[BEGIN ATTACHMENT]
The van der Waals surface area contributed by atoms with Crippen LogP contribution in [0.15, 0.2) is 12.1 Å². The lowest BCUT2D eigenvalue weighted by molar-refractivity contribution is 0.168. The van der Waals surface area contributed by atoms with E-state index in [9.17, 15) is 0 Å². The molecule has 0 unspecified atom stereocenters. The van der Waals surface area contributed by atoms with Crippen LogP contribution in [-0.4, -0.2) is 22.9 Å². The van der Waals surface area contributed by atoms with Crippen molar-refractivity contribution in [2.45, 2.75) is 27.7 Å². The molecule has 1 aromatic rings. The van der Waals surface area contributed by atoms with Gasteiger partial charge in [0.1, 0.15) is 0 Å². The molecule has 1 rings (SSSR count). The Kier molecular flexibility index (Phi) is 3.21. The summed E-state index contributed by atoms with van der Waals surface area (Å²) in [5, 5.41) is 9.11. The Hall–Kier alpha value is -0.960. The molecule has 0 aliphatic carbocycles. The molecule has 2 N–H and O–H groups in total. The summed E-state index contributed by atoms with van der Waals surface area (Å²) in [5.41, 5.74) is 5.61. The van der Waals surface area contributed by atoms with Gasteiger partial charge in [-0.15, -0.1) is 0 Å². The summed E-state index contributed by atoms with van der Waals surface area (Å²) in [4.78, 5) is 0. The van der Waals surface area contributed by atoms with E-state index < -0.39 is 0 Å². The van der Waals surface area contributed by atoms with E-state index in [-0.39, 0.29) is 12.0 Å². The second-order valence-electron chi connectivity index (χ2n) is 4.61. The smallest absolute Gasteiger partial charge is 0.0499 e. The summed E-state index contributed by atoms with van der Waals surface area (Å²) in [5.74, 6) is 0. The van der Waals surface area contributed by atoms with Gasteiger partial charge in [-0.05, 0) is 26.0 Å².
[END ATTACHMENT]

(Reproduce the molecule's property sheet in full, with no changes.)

The van der Waals surface area contributed by atoms with Crippen LogP contribution in [0.15, 0.2) is 12.1 Å². The lowest BCUT2D eigenvalue weighted by molar-refractivity contribution is 0.168. The van der Waals surface area contributed by atoms with E-state index in [9.17, 15) is 0 Å². The molecule has 0 unspecified atom stereocenters. The van der Waals surface area contributed by atoms with Crippen LogP contribution in [-0.4, -0.2) is 22.9 Å². The van der Waals surface area contributed by atoms with Crippen molar-refractivity contribution in [2.45, 2.75) is 27.7 Å². The molecule has 1 aromatic rings. The van der Waals surface area contributed by atoms with Gasteiger partial charge in [0.1, 0.15) is 0 Å². The molecule has 1 rings (SSSR count). The Kier molecular flexibility index (Phi) is 3.21. The summed E-state index contributed by atoms with van der Waals surface area (Å²) in [5, 5.41) is 9.11. The Hall–Kier alpha value is -0.960. The molecule has 0 aliphatic carbocycles. The molecule has 2 N–H and O–H groups in total. The summed E-state index contributed by atoms with van der Waals surface area (Å²) in [5.41, 5.74) is 5.61. The van der Waals surface area contributed by atoms with Gasteiger partial charge in [-0.15, -0.1) is 0 Å². The summed E-state index contributed by atoms with van der Waals surface area (Å²) in [4.78, 5) is 0. The van der Waals surface area contributed by atoms with E-state index < -0.39 is 0 Å². The van der Waals surface area contributed by atoms with E-state index in [-0.39, 0.29) is 12.0 Å². The second-order valence-electron chi connectivity index (χ2n) is 4.61. The smallest absolute Gasteiger partial charge is 0.0499 e. The summed E-state index contributed by atoms with van der Waals surface area (Å²) in [5.74, 6) is 0. The van der Waals surface area contributed by atoms with Gasteiger partial charge in [-0.05, 0) is 26.0 Å².